Local Governments Prepare for Economic Blows of Looming Federal Shutdown
A federal government shutdown would impact hundreds of thousands of workers in the Washington area and deal a hard hit to local economies. By Benjamin Freed
Comments () | Published September 30, 2013
With Congress no closer to agreeing on a spending plan to keep government funding going, it appears this morning that the federal government is cruising full-speed toward its first shutdown in more than 17 years. And come midnight, when the current fiscal year expires, the Washington area can expect to get economically hammered.
One estimate says the Washington area stands to lose as much as $200 million a day in lost wages and tax revenues if more than 700,000 workers are furloughed. That worrisome forecast comes from Stephen Fuller, the director of George Mason University’s Center for Regional Analysis, who tells the Washington Post that a government shutdown will be like a “tsunami” on the local economy.
Fuller’s projection doesn’t include tourism, the area’s second-largest industry after government. A federal government shutdown would close the Smithsonian Institution (including, yes, the National Zoo), national parks, and other publicly funded cultural institutions.
The predictions from local governments aren’t as severe as Fuller's, but communities around Washington are still bracing for a rough stretch. Last week, Maryland Governor Martin O’Malley said his state could lose $5 million a day in tax revenue. The impact on spending at Maryland businesses could be three times as much.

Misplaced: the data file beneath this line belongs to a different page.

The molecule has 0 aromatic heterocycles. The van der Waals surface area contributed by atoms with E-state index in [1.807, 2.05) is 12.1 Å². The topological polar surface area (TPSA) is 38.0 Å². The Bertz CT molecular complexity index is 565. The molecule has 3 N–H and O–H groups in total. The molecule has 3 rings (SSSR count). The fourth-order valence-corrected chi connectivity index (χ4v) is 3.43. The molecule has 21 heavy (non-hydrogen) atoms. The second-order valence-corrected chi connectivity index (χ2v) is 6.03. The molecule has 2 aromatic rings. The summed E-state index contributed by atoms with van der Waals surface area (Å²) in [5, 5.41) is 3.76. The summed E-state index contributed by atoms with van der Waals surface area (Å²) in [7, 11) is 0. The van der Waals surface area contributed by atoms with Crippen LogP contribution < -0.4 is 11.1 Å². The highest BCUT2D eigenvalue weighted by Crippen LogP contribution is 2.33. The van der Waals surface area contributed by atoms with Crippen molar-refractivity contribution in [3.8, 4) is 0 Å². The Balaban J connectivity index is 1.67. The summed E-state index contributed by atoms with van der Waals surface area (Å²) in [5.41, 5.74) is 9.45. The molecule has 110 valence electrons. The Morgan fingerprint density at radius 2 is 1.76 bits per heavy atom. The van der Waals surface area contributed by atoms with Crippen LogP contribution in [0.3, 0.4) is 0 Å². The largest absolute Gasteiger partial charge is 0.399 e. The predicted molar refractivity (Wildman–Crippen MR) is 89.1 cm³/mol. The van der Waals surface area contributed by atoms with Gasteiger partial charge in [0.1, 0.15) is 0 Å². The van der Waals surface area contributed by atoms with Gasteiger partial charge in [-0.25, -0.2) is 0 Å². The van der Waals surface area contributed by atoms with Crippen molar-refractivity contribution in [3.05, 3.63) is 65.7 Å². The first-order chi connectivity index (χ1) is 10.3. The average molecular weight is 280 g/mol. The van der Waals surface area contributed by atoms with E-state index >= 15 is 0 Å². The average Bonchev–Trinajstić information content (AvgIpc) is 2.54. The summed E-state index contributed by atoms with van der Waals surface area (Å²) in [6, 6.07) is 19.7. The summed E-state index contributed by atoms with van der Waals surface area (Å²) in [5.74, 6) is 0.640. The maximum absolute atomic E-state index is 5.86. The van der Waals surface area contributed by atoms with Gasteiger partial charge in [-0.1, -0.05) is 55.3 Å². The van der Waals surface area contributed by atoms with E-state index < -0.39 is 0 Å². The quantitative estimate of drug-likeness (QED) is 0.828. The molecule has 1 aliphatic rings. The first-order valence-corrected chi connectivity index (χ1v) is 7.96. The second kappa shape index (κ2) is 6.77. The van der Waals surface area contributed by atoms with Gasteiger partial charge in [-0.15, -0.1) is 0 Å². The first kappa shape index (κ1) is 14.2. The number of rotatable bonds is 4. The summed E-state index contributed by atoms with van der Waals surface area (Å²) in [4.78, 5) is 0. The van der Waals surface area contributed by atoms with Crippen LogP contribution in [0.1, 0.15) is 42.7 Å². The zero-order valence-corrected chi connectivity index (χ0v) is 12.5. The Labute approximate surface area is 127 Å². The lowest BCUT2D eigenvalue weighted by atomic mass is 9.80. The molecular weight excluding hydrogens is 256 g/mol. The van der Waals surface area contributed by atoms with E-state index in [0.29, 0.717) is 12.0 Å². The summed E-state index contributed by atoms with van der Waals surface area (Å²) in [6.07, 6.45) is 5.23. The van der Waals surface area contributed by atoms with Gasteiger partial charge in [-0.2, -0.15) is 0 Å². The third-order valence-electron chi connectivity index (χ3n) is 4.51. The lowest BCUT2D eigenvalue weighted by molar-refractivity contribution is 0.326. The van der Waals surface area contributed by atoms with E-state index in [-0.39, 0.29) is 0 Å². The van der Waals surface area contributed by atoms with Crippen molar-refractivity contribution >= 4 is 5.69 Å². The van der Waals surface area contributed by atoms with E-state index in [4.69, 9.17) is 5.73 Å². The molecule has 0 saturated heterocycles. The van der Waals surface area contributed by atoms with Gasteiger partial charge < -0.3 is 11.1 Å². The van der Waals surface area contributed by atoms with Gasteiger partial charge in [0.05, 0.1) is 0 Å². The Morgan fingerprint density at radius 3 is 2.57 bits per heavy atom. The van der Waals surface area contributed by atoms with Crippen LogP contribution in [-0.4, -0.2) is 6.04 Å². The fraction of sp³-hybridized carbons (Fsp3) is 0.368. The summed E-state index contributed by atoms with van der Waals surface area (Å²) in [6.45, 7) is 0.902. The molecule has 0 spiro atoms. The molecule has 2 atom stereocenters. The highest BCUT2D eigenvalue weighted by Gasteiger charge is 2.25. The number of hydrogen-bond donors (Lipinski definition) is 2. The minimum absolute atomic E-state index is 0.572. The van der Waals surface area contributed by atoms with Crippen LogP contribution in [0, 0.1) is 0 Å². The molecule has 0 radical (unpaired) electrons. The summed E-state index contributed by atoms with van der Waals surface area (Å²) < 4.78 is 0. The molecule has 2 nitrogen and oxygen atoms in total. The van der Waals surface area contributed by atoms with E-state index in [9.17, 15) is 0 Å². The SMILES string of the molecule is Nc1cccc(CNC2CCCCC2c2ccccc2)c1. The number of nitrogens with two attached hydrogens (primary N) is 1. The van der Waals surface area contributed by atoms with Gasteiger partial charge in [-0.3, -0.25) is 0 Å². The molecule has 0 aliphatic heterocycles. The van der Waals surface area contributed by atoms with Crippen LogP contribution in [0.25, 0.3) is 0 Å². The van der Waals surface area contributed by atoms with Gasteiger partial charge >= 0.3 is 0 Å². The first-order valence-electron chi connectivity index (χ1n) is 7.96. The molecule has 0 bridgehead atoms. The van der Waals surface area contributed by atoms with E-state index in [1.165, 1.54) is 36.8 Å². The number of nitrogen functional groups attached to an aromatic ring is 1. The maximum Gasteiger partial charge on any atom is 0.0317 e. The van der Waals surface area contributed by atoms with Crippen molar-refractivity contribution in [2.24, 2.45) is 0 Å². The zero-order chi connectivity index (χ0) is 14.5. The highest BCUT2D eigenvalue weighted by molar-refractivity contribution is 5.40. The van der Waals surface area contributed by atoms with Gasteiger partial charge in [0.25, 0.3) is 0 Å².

Virginia officials have not given any numbers yet, but in a statewide memorandum last week, Governor Bob McDonnell’s chief of staff, Martin Kent, asked agency heads and public university administrators to prepare to be cut off from any federal grants.
The District of Columbia stands to lose between $1 million and $6 million per week as long as the government is shut down, says Natalie Wilson, a spokeswoman for the office of DC’s chief financial officer. The District government, whose budget is subject to federal oversight, is also preparing to maneuver around having to suspend many local services by declaring all city employees as “essential” personnel and tapping into a contingency fund to pay them.
But in the event of a prolonged shutdown—the 1995-96 shutdowns lasted 28 days—DC will have about two weeks before its $144 million rainy day account is depleted. That’s enough to carry the District’s 32,000 employees through their next $98 million pay period, but Mayor Vince Gray is still waiting to hear back from the White House Office of Management and Budget to see if his request to exempt all city workers from being furloughed will be accepted. If it is, the District won’t have to use its emergency fund.
Using the emergency fund to finance city operations was approved late last week by DC Attorney General Irv Nathan, who previously warned that keeping the District government running during a federal shutdown could violate the Anti-Deficiency Act, a federal law that prohibits the spending of funds that are not appropriated. Still, even though city officials now have the legal go-ahead, some are still striking a defiant tone.
“Unless somebody takes me out in handcuffs, I’m not shutting down anything,” Gray said Saturday, according to the Post.
Either way, says Gray’s spokesman Pedro Ribeiro, DC residents should not fear a repeat of the 1995-96 shutdown, when services like libraries, trash pickup, the Department of Motor Vehicles, and building inspections were truncated. “The District government will be open tomorrow,” Ribeiro says.
The trains will run, too, even if there are far fewer workers making their daily commutes. Metro says it will operate on its normal weekday schedule, though if ridership drops, it may start running smaller trains.